From Monday night’s Fox News All-Stars.
On the announcement that President Obama would give a speech on the budget on Wednesday:
The president is in reactive mode. I’m not sure, as Mara implies, that he had this all planned out as a strategy — “I will give a dummy budget in February and wait and see what the Republicans do and then I will respond.”…
There was an election in November. The message appeared to be opposition to the entitlement-state leviathan Obama is trying to construct. But he ignored it, thinking the electorate is not serious [and that] he could get away with the budget (which he presented at the State of the Union address) … and which was laughed out of town as unserious, did not address anything on debt.
The response which he got — particularly the respect that Ryan got, the Democrats expected that he would touch all of the third rails and would be electrocuted. In fact, he [Ryan] was considered serious — by centrists, even some on the left, people on the right — as a serious person who had a serious plan.
Given all of that, he [Obama] is now leading from the rear. He is catching up. And he is going to give a speech. But unless it has got details in it, it will not be worth the air he inhales in giving it. …
I think the person who had the best take on this is Sen. Sessions, who said: Look, a speech is a speech. But unless he redoes the budget, in other words, he submits a new budget based on these new ideas with numbers that the CBO can score … it’s not worth anything. And that’s going to be the real test. A debate is nice, but let’s see it on paper and let’s see what it really costs and what it really does in terms of cuts.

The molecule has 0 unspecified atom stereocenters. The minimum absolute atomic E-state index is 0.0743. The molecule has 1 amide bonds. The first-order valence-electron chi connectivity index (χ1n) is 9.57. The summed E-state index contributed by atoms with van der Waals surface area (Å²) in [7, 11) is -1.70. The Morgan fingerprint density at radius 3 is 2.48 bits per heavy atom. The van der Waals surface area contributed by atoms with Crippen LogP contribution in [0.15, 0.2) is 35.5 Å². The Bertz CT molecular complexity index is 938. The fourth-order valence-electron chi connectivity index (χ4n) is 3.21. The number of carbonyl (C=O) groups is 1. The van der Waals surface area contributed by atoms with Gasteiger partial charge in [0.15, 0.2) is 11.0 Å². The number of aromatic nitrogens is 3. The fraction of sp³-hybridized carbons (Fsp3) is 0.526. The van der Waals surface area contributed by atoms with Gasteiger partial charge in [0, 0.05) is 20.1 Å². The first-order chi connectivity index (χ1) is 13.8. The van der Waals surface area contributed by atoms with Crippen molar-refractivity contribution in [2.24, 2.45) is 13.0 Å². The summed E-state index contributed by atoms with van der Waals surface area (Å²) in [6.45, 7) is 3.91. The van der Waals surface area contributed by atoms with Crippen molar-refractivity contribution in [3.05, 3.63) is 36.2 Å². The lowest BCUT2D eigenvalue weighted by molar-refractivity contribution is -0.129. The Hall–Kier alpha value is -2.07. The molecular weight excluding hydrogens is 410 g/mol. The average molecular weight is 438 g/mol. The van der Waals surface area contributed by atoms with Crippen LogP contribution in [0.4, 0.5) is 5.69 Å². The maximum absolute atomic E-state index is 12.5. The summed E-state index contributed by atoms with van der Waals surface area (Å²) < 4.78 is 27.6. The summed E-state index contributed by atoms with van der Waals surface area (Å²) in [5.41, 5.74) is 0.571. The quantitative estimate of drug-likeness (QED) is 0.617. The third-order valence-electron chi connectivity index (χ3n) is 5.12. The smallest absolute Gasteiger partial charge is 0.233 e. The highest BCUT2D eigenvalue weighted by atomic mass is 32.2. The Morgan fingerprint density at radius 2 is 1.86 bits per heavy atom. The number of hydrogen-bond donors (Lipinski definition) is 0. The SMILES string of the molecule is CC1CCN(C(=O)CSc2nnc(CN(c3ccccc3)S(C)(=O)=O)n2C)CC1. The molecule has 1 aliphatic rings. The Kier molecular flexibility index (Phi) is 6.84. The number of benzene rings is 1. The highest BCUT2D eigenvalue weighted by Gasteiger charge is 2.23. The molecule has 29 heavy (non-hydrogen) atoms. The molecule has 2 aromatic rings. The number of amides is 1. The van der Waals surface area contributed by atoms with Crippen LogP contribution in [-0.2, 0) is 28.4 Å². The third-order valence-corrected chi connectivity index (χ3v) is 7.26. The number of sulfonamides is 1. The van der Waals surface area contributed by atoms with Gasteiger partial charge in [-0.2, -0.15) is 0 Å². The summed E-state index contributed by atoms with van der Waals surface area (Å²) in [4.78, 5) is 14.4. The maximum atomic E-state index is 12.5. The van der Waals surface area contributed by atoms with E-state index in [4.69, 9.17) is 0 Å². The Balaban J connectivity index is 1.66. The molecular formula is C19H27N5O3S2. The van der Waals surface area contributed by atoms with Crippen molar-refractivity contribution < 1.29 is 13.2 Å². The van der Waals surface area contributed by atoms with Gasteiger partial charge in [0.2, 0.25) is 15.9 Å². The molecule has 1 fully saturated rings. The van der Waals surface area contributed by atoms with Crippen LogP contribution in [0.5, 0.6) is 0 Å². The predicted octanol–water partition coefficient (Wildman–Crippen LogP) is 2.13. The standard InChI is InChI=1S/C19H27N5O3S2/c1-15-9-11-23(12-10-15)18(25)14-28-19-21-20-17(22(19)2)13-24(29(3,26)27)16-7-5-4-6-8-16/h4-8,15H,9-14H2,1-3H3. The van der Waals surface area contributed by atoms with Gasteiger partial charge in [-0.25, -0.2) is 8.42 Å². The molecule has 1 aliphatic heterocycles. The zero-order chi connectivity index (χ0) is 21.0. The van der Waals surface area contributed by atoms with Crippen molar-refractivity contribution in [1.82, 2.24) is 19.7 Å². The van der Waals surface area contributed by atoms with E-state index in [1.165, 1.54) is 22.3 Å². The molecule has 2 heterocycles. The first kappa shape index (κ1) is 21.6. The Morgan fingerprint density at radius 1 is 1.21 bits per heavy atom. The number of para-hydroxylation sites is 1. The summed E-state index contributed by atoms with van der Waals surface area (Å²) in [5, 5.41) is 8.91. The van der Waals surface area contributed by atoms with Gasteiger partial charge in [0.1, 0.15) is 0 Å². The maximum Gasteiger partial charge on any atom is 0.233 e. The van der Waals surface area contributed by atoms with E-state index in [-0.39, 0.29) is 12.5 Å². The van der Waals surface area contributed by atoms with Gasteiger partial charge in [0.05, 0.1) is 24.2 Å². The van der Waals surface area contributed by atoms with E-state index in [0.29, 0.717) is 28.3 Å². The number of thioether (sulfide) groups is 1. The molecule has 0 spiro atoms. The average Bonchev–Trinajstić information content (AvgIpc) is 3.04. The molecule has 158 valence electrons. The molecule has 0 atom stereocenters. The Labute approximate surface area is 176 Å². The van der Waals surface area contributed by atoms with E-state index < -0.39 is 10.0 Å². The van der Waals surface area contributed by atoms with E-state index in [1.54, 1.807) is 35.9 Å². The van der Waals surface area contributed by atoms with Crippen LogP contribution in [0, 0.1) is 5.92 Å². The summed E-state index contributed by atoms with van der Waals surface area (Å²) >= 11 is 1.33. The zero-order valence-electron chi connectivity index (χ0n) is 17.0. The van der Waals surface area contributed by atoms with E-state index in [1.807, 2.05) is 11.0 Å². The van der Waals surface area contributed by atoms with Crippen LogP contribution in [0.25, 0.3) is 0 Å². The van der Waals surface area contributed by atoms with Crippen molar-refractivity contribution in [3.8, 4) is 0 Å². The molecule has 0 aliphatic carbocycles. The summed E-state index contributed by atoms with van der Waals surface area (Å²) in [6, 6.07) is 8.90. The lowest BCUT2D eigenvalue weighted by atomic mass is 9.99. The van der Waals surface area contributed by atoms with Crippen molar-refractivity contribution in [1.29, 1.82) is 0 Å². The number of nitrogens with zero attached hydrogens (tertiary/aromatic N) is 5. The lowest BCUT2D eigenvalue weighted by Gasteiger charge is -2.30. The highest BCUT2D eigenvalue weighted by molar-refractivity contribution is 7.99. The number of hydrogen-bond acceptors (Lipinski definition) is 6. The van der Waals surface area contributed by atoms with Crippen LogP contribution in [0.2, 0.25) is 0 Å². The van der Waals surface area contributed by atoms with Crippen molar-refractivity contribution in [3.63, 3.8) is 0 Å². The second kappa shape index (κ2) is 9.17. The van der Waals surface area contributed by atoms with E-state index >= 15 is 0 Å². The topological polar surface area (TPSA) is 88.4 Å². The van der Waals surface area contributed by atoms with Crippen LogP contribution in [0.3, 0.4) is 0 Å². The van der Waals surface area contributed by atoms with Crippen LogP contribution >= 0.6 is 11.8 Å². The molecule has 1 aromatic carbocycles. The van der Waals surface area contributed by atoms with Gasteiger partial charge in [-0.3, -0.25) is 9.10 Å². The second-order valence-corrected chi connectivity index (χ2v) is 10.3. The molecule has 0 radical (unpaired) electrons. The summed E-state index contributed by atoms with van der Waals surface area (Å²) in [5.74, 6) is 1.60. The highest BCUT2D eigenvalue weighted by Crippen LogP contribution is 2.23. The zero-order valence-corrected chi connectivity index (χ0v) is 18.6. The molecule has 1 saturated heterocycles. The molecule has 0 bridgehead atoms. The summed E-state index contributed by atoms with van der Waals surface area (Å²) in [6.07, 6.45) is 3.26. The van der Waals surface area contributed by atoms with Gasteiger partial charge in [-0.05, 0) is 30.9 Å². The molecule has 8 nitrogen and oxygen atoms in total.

On Mitt Romney’s video announcing his presidential exploratory committee on the eve of the fifth anniversary of Romneycare:
For Romney, it’s clear what the issue is. He’s a serious guy. He could be president. He’s got the right history, background, experience. He is serious on policy. If it were not for one thing, he wouldn’t only be leading in the polls, he’d be the prohibitive frontrunner.
But unfortunately it’s a big thing. It’s Romneycare. For Republicans to win in 2012 it has to be about one large issue: the size, scope, the reach of government, of which Obamacare is the big symbol, and the actual [major] policy which is at stake.
Romney, unfortunately, introduced something that is like it in Massachusetts and he has to explain it away. The way he explains it away today is on federalist grounds:” Well, every state ought to be able to experiment, but you can’t have this on a national scale.”
Unfortunately, that isn’t exactly a ringing way to make your case. It’s extremely defensive and it’s weak. I’m not sure how he explains it away.